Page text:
Plotting to Power: SuperPowers HTS

Date:   Thursday , June 26, 2008

In the aftermath of the blackouts of August 2003 that left large parts of the northeastern United States and Canada in darkness, there was widespread consensus that something needs to be done to avoid the numbing power cuts that loom over the U.S. and a power-hungry world. Towards that end, Super Power Inc., a wholly-owned subsidiary of Intermagnetics General Corporation in Schenectady, NY is innovating to replace a key component of the power transmission world: copper.

Copper is fast becoming a painfully outdated way to transmit large amounts of power. Though its resistance is lower than many other metals, the amount of resistance is still significant enough to cause huge losses—some 7-8 percent of electricity is currently lost in transmission.

Superconductors can do the job a lot better. The U.S. Department of Energy (DoE) says that about half these losses could be avoided if superconductors were used. The money saved would amount to a whopping $16 billion every year. This would also mean a reduction in the amount of fossil fuels burnt, and the consequent reduction of atmospheric pollutions.

The DoE also estimates that the lower power losses inherent in superconducting power lines, for example, could eliminate the need for about 500 trillion BTU of coal-fired generation each year. That would mean about 131 million tons of carbondioxide, 24,232 tons of nitrous dioxide and 846,000 tons of sulphur dioxide would not be released into the atmosphere each year. In the U.S. alone, full implementation of superconducting technology could offset the emissions of the equivalent of 40 medium-sized conventional power generation plants.

Take BSCCO, an acronym for the key elements that make up this ‘first generation’ high temperature superconductor (HTS). A demonstration version of a BSCCO cable produced by Sumitomo reduced resistive losses by 50 percent. Admirable though that may sound, that’s not quite good enough. For one, it costs an expensive $250 per KAmp meter—a meter of wire capable of carrying a thousand amperes of current would cost $250.

SuperPower is developing a ‘second generation’ comprised of yttrium, barium, copper and oxide, YBCO. The resistance this offers to current is a further 50 percent lesser than BSCCO.

Besides, it is far cheaper to produce too, at $50-100 per KAmp meter. (Copper, in comparision, costs a mere $10-20 per KAmp meter.)

One of the reasons for the lesser cost would be the fact that YBCO uses nickel instead of silver (used by BSSCO) to make the compound less brittle (as ceramics are wont to be). Besides, BSSCO production is a labor intensive process, and a low tech one, factors that also contribute to the increase in cost.

“In fact when SuperPower was formed in 2000, the main goal was to deliver second generation technology, a cutting-edge, automated continuous process, at a lower cost,” says Dr. Venkat Selvamanickam, leading the development work at Super Power.

All this needs some explaining. The phenomenon first: when certain materials are cooled (really cooled) they suddenly lose all resistance to electricity. These materials could be metallic or ceramic; and based on the ‘critical temperature’ at which the material becomes a perfect conductor of electricity, they could be high or low temperature superconductors.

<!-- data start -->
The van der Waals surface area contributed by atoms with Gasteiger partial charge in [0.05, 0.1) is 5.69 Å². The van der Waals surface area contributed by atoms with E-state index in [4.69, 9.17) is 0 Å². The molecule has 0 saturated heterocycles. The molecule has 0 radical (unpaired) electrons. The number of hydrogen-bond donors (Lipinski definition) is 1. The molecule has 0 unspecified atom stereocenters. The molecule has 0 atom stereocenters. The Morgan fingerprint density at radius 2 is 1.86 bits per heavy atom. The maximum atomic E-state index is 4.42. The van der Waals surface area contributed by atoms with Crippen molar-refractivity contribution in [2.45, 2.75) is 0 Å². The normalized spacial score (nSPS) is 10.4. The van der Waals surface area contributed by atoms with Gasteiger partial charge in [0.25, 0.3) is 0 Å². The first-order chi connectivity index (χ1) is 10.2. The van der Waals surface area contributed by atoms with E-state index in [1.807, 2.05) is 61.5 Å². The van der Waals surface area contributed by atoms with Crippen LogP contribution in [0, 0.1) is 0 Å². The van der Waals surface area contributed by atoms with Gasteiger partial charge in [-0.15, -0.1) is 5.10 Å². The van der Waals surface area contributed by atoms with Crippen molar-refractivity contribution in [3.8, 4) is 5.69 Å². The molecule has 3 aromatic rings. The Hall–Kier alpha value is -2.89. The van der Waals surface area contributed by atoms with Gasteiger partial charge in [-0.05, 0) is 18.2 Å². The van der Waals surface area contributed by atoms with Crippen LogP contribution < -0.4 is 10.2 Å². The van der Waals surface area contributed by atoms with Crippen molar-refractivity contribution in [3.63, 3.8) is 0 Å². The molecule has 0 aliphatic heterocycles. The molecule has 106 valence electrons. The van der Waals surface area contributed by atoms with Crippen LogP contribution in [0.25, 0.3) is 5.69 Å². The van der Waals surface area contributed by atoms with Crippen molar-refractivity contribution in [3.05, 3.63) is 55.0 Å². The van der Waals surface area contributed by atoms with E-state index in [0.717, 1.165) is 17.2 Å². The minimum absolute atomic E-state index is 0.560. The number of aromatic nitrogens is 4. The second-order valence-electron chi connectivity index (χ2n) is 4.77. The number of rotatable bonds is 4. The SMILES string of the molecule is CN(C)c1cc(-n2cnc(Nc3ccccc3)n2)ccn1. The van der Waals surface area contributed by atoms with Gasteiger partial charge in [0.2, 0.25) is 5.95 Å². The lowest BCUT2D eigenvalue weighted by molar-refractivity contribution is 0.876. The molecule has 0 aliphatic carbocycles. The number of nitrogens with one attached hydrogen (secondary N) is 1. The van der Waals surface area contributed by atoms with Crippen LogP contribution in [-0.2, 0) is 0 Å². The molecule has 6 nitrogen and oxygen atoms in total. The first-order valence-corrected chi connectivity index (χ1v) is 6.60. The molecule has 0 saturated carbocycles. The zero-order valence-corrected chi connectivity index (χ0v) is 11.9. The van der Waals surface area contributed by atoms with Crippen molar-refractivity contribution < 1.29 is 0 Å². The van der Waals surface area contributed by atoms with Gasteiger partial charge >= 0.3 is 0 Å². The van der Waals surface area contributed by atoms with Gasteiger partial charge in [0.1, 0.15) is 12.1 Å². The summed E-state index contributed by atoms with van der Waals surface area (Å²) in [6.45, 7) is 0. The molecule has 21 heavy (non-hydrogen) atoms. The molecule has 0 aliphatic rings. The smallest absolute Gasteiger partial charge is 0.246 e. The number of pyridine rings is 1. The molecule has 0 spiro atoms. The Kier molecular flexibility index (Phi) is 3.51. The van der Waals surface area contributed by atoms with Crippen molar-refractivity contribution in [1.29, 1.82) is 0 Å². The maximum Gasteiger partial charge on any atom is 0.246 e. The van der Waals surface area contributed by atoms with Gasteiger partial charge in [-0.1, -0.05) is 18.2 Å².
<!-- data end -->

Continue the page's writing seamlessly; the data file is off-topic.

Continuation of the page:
It was in 1911 that the Dutch physicist Heike Kamerlingh Onnes, winner of the 1913 Nobel, discovered that the resistivity of solid mercury abruptly disappeared at 4.2 Kelvin (0 Kelvin is -273 degree Centigrade).

Liquid helium, which had been discovered not too long before, was used to cool the mercury down. It was to serve as a coolant for a long time after, till 1986, when it was found that even ceramics became superconductors. 1986 was in fact a major turning point in the field. The annual meeting of the American Physical Society was held in March that year, famously marked by a hastily convened midnight session that was later dubbed ‘the Woodstock of Physics’.

Researchers crowded in by the thousands, while their counterparts from over the world called in with findings that were sometimes barely hours old.

Till then, the highest temperatures attained for superconductors weren’t more than 23K. That year, researchers at IBM made a breakthrough, having got ceramics to superconduct at 38K.

Birth of a Superpower
All this triggered off renewed interest in the field. Dr. Gregory J. Yurek, a professor at the MIT, founded American Superconductor in his kitchen. Researchers at Intermagnetics General Corporation, which produces superconducting materials, also set about exploring these new avenues with gusto. Intermagnetics was a company that had been spun off from GE in 1971.

It has since then grown into a $150 million company, with over 800 employees. It went public [NASD:IMGC] in 1981. Intermagnetics has joint development efforts with—among others—the DoE, Department of Defense (DoD), National Laboratories, the New York State Energy Research and Development Authority (NYSERDA) and various commercial companies. Dr. Selvamanickam, then a graduate student at the University of Houston, a place noted for its cutting edge research in the field, was hired by Intermagnetics in 1994. He led the development work that, owing to Intermagnetic’s conviction of the commercial viability of such products, later took its distinctive identity as SuperPower, Inc.

Super Layering
A big advantage of the ceramic HTS is that liquid nitrogen is used for cooling instead of liquid helium. While helium liquefies only at around 4.2K, nitrogen does so at a far higher temperature of 77K. Not just that, liquid nitrogen is far cheaper than helium.